“Instead of hauling all my stuff up north, I decided to just trying it on my own,” she said, as she decoupaged a table with cutouts of countries from an old encyclopedia.
Willette opened her store in July of last year, but she just recently moved her business one door over to be closer to the other antique stores in the little strip mall.
“I figured it’s just convenient to have them all in a row,” she said.
But there’s other advantages to her new location too, like the added square footage and the separate rooms near the back, which she rents out to consignors.
“I have about 20 consignors right now,” said Willette, adding that she only does business with people who make hand-made items—and bonus points if they are repurposed.
“What’s important to me is to keep the stuff out of the landfill,” she said, adding that she goes “crazy” when she drives around and sees people throwing away perfectly good items, like furniture.
“Excuse me,” she tells her husband when they pass furniture on the side of the road. “Are we married?” she jokes with him, “because you did not just pass those chairs!”
And “dumpster diving” isn’t new for her. In fact, she says she finds a lot of hidden treasures that, many times, don’t need much work.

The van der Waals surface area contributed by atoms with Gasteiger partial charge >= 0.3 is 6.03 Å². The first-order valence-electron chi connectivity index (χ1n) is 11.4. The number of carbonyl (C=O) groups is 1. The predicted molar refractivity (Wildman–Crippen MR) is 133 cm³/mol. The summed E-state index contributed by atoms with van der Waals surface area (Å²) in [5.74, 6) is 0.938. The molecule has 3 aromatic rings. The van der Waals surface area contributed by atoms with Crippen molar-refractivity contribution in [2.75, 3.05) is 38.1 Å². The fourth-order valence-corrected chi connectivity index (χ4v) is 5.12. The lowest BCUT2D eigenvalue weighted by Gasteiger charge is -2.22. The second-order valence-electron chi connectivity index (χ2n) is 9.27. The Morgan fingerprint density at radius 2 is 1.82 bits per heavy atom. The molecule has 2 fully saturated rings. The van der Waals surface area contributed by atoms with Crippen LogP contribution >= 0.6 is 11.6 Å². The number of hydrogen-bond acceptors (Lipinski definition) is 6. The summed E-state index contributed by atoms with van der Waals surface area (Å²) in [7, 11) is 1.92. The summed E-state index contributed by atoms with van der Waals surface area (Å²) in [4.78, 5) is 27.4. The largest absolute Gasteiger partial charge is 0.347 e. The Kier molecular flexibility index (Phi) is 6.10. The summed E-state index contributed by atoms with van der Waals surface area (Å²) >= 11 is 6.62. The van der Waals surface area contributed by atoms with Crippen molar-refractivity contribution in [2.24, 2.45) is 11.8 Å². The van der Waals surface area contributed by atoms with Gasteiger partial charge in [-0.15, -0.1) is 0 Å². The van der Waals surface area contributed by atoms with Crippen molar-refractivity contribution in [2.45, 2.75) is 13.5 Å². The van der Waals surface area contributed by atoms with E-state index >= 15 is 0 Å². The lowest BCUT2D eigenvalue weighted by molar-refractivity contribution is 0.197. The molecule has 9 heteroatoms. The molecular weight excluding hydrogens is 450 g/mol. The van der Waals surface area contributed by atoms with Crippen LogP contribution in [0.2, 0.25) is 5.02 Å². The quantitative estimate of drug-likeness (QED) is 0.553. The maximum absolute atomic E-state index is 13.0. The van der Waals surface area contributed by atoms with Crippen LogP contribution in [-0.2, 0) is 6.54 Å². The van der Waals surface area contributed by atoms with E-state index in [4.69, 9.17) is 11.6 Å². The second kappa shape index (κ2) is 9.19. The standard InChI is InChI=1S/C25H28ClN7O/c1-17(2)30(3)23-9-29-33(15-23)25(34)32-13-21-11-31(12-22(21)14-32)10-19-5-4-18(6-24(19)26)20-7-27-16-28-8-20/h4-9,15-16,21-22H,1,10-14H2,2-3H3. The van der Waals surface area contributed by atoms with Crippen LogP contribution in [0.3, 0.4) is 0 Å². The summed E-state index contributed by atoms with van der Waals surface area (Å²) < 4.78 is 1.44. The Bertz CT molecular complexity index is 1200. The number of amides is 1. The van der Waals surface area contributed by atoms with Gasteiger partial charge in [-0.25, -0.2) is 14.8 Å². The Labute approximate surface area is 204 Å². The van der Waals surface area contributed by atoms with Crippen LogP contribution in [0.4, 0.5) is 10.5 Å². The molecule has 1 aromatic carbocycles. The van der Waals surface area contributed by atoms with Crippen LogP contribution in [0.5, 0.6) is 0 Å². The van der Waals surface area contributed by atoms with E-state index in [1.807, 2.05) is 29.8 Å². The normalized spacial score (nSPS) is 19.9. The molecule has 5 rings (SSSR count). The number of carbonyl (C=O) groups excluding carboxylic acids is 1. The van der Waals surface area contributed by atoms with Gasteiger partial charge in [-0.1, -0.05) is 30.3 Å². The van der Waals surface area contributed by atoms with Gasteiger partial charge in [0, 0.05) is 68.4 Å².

“Do you know how many easels I got last year for kids?” she asked. “Like ten,” she said, adding that many of them were still in great condition.
She also snagged a chair, which she said just needed a little TLC, a steam clean, and it was good to go.
But more than just buffing out scratches, Willette really likes to feature pieces that are made from reclaimed wood and other parts, like the wood crate box one consigner made and decorated with old rivets from an old couch.
“She stood at the landfill and pulled each one of those off,” said Willette. “That’s why I like her.” Then she has another consigner who makes art out of the leftover wood pieces from the projects he does.
“He doesn’t let anything go to waste,” said Willette.
No matter where you look in her…